• These days I only use standard pressure stuff in the snubbie j frames. I reserve stuff like the BB for medium or larger framed guns with 4 inch or longer barrels.

  10. I’m kind of taking a bet with myself to see how many of these reviews give their gun a 4 star review. Guess what? It’s pretty much all of them.

    • Well, given that most of these people own the test guns, and most people don’t deliberately go out and buy guns that are known in advance as crappy guns, is it really surprising that they end up rating guns they’ve carefully selected for personal use as better-than-average?

      • Not surprising at all. I’d give 3.5-4.5 stars to most of the guns I own.

        Now that stupid CCP, that thing was a half star at best. Glad to be rid of it.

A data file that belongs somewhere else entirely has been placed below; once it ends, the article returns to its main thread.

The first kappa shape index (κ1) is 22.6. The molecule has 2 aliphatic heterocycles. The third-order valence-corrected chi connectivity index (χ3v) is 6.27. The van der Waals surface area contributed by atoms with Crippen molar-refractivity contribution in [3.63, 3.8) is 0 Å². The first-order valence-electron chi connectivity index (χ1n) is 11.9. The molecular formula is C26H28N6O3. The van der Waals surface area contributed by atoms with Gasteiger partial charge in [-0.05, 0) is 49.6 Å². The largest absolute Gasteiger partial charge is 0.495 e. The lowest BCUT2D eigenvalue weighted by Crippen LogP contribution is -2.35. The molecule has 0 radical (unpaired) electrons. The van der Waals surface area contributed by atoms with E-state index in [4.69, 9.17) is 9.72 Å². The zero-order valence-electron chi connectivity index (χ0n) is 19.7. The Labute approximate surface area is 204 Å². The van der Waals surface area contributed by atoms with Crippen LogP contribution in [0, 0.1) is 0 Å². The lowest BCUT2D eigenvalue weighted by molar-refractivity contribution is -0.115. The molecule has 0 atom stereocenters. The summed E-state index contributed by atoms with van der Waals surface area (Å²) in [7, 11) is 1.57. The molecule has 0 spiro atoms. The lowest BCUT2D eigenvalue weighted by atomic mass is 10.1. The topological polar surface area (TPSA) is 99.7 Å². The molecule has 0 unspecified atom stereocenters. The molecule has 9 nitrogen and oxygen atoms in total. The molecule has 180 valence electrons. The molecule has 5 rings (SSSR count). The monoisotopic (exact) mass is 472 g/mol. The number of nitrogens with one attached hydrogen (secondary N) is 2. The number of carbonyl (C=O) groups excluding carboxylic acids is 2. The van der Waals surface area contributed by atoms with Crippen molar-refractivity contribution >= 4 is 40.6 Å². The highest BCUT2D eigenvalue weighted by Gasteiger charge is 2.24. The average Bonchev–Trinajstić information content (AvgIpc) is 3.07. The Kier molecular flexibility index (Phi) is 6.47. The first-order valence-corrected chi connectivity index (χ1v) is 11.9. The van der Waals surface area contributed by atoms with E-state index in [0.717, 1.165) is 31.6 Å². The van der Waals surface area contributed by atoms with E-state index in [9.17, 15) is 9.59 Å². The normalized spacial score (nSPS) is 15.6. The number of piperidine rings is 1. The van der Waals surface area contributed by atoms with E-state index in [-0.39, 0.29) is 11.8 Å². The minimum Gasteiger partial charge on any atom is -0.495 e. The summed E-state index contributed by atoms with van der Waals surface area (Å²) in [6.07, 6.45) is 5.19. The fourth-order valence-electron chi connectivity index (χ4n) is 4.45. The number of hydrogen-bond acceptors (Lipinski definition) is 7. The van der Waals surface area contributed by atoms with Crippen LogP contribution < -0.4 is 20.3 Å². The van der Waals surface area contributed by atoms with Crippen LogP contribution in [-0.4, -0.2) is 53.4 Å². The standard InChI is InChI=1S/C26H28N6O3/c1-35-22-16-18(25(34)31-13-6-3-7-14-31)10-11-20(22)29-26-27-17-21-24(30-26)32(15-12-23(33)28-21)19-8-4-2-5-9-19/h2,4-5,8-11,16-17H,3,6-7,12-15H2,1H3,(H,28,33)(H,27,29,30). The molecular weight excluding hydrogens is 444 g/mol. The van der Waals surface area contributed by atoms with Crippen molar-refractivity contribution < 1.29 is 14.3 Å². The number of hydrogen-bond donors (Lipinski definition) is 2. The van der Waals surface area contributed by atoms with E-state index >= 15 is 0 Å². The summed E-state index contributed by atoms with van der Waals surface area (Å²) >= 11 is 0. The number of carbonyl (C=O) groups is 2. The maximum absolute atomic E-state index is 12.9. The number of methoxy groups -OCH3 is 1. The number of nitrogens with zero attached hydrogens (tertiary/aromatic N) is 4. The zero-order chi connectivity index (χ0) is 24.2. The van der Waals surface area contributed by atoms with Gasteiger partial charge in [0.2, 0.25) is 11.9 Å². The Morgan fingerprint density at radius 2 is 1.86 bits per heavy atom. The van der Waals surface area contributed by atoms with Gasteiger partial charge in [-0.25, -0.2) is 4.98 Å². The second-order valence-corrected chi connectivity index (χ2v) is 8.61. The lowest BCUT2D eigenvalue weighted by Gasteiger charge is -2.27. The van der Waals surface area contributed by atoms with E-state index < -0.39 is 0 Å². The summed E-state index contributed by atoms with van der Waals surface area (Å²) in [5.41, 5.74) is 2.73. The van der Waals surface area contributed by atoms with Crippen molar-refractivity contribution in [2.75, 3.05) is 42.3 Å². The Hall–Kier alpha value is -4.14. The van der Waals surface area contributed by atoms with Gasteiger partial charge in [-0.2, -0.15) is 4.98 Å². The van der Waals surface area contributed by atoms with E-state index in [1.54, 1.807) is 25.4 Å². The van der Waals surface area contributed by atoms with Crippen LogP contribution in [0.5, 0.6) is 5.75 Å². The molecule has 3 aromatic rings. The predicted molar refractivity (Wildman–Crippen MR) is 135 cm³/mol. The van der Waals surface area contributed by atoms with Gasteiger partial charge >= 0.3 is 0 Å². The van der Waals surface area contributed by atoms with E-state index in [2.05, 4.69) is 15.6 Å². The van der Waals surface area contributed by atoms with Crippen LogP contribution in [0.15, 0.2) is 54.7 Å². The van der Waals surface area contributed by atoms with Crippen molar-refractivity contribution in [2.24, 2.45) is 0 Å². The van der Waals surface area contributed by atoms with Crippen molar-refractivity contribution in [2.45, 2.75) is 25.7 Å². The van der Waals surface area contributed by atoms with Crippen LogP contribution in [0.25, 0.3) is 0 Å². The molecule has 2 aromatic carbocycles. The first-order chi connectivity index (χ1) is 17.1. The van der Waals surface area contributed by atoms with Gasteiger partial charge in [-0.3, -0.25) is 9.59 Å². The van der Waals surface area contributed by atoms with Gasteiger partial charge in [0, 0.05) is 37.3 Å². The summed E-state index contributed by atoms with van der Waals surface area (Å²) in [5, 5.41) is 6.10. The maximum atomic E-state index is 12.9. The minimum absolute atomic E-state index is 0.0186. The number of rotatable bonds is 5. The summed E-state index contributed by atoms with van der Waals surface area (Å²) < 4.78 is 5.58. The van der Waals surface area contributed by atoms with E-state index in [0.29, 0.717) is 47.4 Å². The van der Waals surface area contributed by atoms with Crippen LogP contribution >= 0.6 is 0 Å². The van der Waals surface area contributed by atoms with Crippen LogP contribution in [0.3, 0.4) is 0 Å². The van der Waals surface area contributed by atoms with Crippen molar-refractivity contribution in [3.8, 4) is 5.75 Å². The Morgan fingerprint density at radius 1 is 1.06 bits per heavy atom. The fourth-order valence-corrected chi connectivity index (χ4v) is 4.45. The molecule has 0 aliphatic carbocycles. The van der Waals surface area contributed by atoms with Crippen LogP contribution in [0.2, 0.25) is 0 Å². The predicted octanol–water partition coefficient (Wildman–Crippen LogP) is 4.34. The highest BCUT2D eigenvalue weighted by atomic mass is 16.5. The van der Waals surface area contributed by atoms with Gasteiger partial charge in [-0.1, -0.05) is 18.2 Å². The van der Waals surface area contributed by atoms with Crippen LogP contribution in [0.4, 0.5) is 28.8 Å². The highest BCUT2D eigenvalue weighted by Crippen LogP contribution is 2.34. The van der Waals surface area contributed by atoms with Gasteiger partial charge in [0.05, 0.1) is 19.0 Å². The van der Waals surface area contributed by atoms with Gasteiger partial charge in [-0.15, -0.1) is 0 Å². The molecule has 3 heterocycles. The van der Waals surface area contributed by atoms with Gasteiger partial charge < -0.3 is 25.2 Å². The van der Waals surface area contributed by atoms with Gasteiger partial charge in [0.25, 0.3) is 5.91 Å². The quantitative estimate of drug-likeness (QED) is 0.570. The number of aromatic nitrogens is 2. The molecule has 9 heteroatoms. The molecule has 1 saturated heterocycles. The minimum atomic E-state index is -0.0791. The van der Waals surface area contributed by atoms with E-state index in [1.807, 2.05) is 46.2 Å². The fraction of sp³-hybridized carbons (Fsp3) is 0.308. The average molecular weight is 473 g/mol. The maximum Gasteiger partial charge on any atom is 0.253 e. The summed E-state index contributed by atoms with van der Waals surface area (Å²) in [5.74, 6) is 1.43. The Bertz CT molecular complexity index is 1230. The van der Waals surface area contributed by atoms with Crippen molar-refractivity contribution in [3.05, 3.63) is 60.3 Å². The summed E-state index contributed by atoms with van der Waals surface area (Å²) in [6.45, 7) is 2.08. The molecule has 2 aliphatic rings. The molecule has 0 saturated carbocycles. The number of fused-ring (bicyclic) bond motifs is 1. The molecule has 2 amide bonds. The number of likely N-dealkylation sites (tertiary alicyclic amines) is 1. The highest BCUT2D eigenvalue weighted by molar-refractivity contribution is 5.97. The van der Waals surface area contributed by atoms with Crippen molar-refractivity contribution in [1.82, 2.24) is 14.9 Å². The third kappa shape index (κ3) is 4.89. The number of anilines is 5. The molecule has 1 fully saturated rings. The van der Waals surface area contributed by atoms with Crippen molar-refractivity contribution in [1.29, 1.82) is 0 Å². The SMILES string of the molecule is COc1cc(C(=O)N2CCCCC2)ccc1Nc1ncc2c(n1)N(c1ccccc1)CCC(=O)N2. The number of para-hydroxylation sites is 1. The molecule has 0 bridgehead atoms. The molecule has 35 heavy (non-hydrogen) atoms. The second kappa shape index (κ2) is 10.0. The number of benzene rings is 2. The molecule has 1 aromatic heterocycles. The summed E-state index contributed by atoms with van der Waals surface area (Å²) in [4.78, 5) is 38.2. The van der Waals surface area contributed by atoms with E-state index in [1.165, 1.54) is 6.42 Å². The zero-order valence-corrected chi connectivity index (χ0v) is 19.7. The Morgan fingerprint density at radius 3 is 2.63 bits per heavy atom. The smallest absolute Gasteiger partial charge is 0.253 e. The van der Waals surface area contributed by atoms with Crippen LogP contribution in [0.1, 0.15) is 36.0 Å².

• I do not give reviews, but now in 2020, and owning the gun for 5 years now and shooting it very often, I can say this. I have not had a crimp jump in years with a whole lot of ammo through this gun. Yes, when new and using crap, cheap range ammo. The gun is built rock solid. Get use to this gun and recoil is very manageable. I typically shoot 150-200 rds per session. Lovely trigger. Smooth and deliberate all the way through. And I love moon clips, so convenient. Not to mention that I have so many choices of ammo and so much already in stock because of other guns I own.

        I give this gun a Big 5 STAR rating. 5 years of great shooting.

  11. I keep an LCR in .357 in the drawer at work (locked up real tight in the desk with my office door locked when I’m not there) and I have full faith in it. They are great little snubbies and recoil isn’t bad in the .357. I’ve even pocket carried it before around town, easily concealable. While I normally carry, and prefer, higher cap pistols, for CC and SD purposes it’s hard to go wrong with the LCR’s.